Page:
Monday, February 28, 2011

Did St. Augustine Teach Evolution?

creation of man, Michelangelo
The answer to that question must be no if the question means did St. Augustine teach a Darwinian type evolution of species through random mutations, natural selection, in which "chance" and the "survival of the fittest" are the critical factors. As Professor Alister McGrath has written, for Augustine,

God brought everything into existence in a single moment of creation. Yet the created order is not static. God endowed it with the capacity to develop. Augustine uses the image of the dormant seed to help his readers grasp this point. God creates seeds, which will grow and develop at the right time. Augustine asks his readers to think of the created order as containing divinely embedded causalities that emerge or evolve at a later stage. Yet Augustine has no time for any notion of random or arbitrary changes within creation. The development of God’s creation is always subject to God’s sovereign providence.
So if "evolution" means only this possibility, that God endowed creation with the capacity to develop in some mysterious way, then yes, it could be possible. But that is a long way from Mr. Darwin's pernicious doctrines built on chance / randomness. Of course the Church has never infallibly pronounced on Augustine's ---or any other---model of positive interpretation, though she has pronounced negatively on what must be rejected.

Pope Pius XII taught that free inquiry and discussion about various hypotheses or models of interpretation has never been forbidden so long as they remain within strict theological parameters (i.e, certainties), even if the details and specifics of the original creation must always remain a mystery, and so ultimately inaccessible in any final way to the human intellect---i.e., remain no more than hypotheses, because no human was present to witness the creation, the details of which it did not please God to reveal:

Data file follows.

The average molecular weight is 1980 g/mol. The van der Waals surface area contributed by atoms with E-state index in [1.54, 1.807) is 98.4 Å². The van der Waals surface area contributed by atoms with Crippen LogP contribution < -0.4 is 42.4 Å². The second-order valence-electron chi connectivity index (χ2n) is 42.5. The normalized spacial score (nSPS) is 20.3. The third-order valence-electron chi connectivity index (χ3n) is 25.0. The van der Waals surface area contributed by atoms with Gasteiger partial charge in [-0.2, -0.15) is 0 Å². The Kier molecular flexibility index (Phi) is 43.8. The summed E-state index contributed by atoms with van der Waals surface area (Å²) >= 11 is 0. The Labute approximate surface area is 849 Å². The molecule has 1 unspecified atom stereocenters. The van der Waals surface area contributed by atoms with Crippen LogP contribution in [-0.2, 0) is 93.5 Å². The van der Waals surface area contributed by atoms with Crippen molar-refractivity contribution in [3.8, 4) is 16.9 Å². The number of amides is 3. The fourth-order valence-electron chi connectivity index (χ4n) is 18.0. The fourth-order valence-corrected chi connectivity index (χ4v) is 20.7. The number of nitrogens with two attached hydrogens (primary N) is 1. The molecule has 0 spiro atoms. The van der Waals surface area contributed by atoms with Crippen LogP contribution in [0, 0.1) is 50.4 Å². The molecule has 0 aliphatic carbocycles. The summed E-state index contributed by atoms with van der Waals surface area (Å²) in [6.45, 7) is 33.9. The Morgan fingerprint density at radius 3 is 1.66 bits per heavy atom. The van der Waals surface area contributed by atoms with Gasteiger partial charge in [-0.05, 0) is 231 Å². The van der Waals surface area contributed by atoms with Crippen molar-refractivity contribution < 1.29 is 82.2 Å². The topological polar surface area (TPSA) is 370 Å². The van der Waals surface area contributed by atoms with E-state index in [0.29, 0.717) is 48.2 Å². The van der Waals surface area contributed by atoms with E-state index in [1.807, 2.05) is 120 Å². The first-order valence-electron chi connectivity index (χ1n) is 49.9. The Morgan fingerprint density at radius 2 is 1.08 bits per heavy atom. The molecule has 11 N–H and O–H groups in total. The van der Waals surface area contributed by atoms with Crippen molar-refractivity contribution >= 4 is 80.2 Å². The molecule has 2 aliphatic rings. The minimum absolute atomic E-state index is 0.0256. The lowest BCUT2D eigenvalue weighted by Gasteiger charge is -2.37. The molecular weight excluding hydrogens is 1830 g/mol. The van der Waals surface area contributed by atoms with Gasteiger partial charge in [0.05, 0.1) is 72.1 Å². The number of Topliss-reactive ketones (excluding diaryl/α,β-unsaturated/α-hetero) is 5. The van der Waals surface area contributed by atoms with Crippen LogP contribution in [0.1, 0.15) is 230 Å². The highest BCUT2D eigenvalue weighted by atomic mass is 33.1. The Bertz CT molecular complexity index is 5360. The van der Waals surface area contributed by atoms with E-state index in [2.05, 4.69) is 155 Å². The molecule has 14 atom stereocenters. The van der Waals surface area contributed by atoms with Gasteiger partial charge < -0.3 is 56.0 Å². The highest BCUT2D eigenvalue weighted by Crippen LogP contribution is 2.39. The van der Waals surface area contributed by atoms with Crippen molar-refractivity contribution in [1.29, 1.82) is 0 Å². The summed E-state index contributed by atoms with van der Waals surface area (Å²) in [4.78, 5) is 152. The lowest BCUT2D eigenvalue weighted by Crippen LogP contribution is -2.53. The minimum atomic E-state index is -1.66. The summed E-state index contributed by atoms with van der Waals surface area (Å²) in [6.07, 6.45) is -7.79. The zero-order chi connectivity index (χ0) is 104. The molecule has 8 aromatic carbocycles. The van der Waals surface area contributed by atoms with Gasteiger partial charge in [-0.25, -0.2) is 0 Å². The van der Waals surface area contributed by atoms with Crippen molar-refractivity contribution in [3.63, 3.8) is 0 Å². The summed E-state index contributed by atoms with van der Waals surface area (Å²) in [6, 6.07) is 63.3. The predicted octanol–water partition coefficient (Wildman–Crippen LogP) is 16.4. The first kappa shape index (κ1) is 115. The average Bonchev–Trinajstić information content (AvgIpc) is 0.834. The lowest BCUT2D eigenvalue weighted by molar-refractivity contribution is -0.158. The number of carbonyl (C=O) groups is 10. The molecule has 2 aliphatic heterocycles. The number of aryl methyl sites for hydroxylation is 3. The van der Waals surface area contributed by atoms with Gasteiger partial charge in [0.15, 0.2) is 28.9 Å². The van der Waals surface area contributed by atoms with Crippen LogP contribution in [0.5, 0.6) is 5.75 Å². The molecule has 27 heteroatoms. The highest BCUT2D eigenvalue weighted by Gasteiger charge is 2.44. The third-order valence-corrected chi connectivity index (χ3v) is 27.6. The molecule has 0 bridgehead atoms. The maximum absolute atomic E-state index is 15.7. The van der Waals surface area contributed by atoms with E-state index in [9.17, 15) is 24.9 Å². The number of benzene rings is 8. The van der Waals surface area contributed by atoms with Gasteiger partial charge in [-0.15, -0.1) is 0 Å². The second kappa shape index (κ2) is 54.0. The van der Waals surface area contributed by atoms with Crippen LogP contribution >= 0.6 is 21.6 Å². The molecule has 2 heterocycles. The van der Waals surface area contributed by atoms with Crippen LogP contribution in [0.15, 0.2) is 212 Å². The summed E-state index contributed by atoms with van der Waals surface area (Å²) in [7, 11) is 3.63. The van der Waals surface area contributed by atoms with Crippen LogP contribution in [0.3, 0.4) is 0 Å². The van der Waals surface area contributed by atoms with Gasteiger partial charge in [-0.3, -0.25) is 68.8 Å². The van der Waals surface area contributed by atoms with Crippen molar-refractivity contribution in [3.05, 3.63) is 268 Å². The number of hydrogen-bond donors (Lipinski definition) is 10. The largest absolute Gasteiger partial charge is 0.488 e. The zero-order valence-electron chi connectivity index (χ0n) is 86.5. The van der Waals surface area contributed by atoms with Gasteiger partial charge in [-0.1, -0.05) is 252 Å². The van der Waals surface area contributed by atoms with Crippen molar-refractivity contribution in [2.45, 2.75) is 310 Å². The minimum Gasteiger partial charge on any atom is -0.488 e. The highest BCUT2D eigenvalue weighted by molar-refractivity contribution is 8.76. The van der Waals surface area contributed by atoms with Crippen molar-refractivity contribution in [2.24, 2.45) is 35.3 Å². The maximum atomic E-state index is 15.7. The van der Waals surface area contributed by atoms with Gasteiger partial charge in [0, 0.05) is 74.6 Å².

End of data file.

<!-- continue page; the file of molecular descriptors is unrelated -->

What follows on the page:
The Teaching Authority of the Church does not forbid that, in conformity with the present state of human sciences and sacred theology, research and discussions, on the part of men experiences in both fields, take place with regard to the doctrine of evolution, in as far as it inquires into the origin of the human body as coming from pre-existent and living matter; for the Catholic faith obliges us to hold that souls are immediately created by God...[Pope Pius XII writes of polygenism that] "the faithful cannot embrace that opinion which maintains that Adam represents a certain number of first parents. Now it is in no way apparent how such an opinion can be reconciled with [the doctrine of] original sin, which proceeds from a sin actually committed by an individual Adam and which through generation is passed on to all and is everyone as his own." ---Humani Generis, 1950

For Catholic teaching, truth cannot contradict truth, but what is truth in the scientific realm of cosmology is very often speculative, subject to endless criticism within the scientific community. A Catholic, allowing for ultimate mystery in the matter, is just as free to see a more or less literal interpretation of Genesis 1 and 2. And while a consensus has developed within the Darwinian community / philosophy regarding natural selection, random mutation and chance, it is precisely here that the Church decisively rejects it, because these "doctrines" or interpretative models are in essence atheistic and wildly speculative, even if the Darwinians are loath to admit it. It is clear that what passes for "science" in all of this is really an alien philosophy which precedes and shapes facts and observations to conform with specualtive presuppositions and premises.

Pope Benedict on "Theories" of Evolution

"The universe is not the result of chance, as some would like to make us believe. In contemplating it, we are asked to interpret in it something profound; the wisdom of the Creator, the inexhaustible creativity of God, his infinite love for us.

"We must not let our minds be limited by theories that always go only so far and that — at a close look — are far from competing with faith but do not succeed in explaining the ultimate meaning of reality. We cannot but perceive in the beauty of the world, its mystery, its greatness and its rationality, the eternal rationality; nor can we dispense with its guidance to the one God, Creator of Heaven and of earth."---Benedict XVI, Jan 7, 2011, emphasis added

So when any modern Pope (JPII for example) or other Catholics see with Augustine "seeds, which will grow and develop at the right time," that is one thing, even if this also must remain ever speculative. But no Catholic can accept Mr. Darwin's philosophically shaped hypothesis or the developments of his teachings by his heirs, because, as St. Thomas said, "a little error in the beginning becomes a great error in the end". Humility vis a vis the greatest mystery of all apart from the mystery of God Himself and the redemption of man is the Catholic way.